The fat’s in the fire. Hear it spit and sizzle. And about time. For years I’ve fought the Barbie Doll myth, but even on my home ground (that would be on my body) I haven’t won. I don’t know of a woman who, going into a fitting room to try on a new dress, is comfortable in her body. Turning slowly (like a pig on a rotisserie) in front of a three-way mirror, we women look at the dress and by extension, our body. The dress is either too tight or too matronly. Do I look fat? is the question on every woman’s lips. And whether or not we are fat, the answer is always YES!
Where did all this loathing come from? Although I was born before Barbie (who came to life in 1959) her tiny waist, perky boobs and incredibly long legs reinforced my poor self-image. I was determined that my daughters would not have a Barbie. That said, a well-meaning friend felt so sorry for my first-born that she bought Dana a Barbie AND a curling iron.
According to the Willett Survey, 99 percent of American 3 to 10-year-olds own at least one Barbie, and yes, girls exposed to Barbie report lower body self-esteem and greater desire for a thinner body. If you translated Barbie’s torso to real inches and compared Barbie’s body to the average woman, you would see the distortion immediately. Barbie’s original waist translated to only 16″ while a real woman’s waist is 35″; Barbie’s hips were only 29″ while the average woman’s hips are 40″; finally, Barbie’s thighs were only 16″ while the average women’s are 25″. And Barbie’s legs! Look at the photo to the right and be amazed.
Slowly Barbie has evolved. The biggest change is her ankles are now flexible so she can wear flats, athletic shoes or combat boots. No longer is Barbie required to wear stilettos. That is a giant leap forward… not only for her but for mankind: it is very possible that Barbie can now aspire to being an astronaut.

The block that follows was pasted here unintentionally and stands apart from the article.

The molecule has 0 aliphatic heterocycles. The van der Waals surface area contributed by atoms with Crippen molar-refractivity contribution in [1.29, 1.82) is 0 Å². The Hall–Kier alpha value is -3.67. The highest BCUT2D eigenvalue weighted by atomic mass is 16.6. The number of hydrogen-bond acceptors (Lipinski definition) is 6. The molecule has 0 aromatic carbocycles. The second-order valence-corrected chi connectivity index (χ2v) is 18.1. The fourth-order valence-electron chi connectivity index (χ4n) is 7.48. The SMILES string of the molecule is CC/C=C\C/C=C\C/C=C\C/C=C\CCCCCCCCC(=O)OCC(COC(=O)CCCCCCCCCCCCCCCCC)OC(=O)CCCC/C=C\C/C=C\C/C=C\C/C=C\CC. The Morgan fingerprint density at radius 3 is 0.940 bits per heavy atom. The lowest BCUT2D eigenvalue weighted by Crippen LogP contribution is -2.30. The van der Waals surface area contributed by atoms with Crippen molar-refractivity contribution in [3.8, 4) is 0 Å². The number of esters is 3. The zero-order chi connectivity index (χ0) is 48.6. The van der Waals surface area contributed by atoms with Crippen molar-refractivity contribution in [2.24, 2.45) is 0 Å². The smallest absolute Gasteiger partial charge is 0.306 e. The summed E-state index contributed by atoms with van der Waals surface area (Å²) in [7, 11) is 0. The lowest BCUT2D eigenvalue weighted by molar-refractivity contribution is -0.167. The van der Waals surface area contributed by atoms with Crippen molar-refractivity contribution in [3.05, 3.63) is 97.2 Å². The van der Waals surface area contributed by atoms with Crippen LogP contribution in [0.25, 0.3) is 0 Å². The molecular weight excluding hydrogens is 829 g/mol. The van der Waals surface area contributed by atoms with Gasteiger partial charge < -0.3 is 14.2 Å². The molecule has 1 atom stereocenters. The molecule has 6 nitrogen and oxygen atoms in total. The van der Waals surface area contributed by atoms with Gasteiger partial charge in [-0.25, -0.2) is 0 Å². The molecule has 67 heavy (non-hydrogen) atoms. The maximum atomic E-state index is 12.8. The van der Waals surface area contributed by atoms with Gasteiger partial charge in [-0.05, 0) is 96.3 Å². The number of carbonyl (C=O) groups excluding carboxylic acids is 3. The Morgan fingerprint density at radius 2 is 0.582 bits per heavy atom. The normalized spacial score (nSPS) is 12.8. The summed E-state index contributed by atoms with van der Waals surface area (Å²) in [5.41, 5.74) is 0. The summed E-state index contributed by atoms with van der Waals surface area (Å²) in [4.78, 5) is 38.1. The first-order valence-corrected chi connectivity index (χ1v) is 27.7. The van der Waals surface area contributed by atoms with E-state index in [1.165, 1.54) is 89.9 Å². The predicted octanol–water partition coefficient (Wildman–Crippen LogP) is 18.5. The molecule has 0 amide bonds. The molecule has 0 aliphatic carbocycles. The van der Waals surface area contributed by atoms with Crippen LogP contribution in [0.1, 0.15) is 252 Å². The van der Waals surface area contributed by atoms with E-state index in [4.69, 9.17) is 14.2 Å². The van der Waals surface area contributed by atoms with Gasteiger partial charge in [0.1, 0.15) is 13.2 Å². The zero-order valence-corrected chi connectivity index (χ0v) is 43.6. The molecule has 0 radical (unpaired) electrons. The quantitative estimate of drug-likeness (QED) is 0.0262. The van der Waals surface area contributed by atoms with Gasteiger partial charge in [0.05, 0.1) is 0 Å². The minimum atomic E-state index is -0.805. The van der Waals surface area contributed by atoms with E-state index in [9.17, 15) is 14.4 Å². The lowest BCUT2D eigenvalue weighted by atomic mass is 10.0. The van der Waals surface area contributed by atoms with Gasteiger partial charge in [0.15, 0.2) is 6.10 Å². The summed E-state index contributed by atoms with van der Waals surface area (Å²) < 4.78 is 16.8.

Due to popular demand, Barbie now comes in 7 skin tones, and children can choose from 24 hairstyles. (Although research has shown that young children only recognize the blonde figures as ‘Barbie’… those with other hair colors are just ‘dolls.) Mattel’s most recent change is that Barbie now comes in three body types: tall, petite, and curvy. “Curvy” Barbie has blue hair. Love it.
Writing in Time Magazine, Eliana Docklerman wrote about the shallowness of Barbie. “As much as Mattel has tried to market her as a feminist […] at her core, she’s just a body, not a character, a canvas upon which society can project its anxieties about body image.” (See <time.com/barbie-new-body-cover-story>.)
Last week a friend gave me a copy of 13 Ways of Looking at a Fat Girl by Denver author Mona Awad. I was thrilled. I had heard National Public Radio interviews with the author on both KRCC Colorado Springs and on CPR Denver. In both cases, Awad read laugh-aloud snippets from the book. Well… she read some funny bits – she left out the painful parts to be read by readers… in the privacy of their bedrooms with the covers pulled up and the lights dimmed. Plot-wise, I don’t want to give anything away, but it’s not easy being fat. Not that we don’t already know that, but the on-going fight to be thin… as thin as Barbie, can be as painful as being fat.
It’s time to show moderation and let the anxieties go.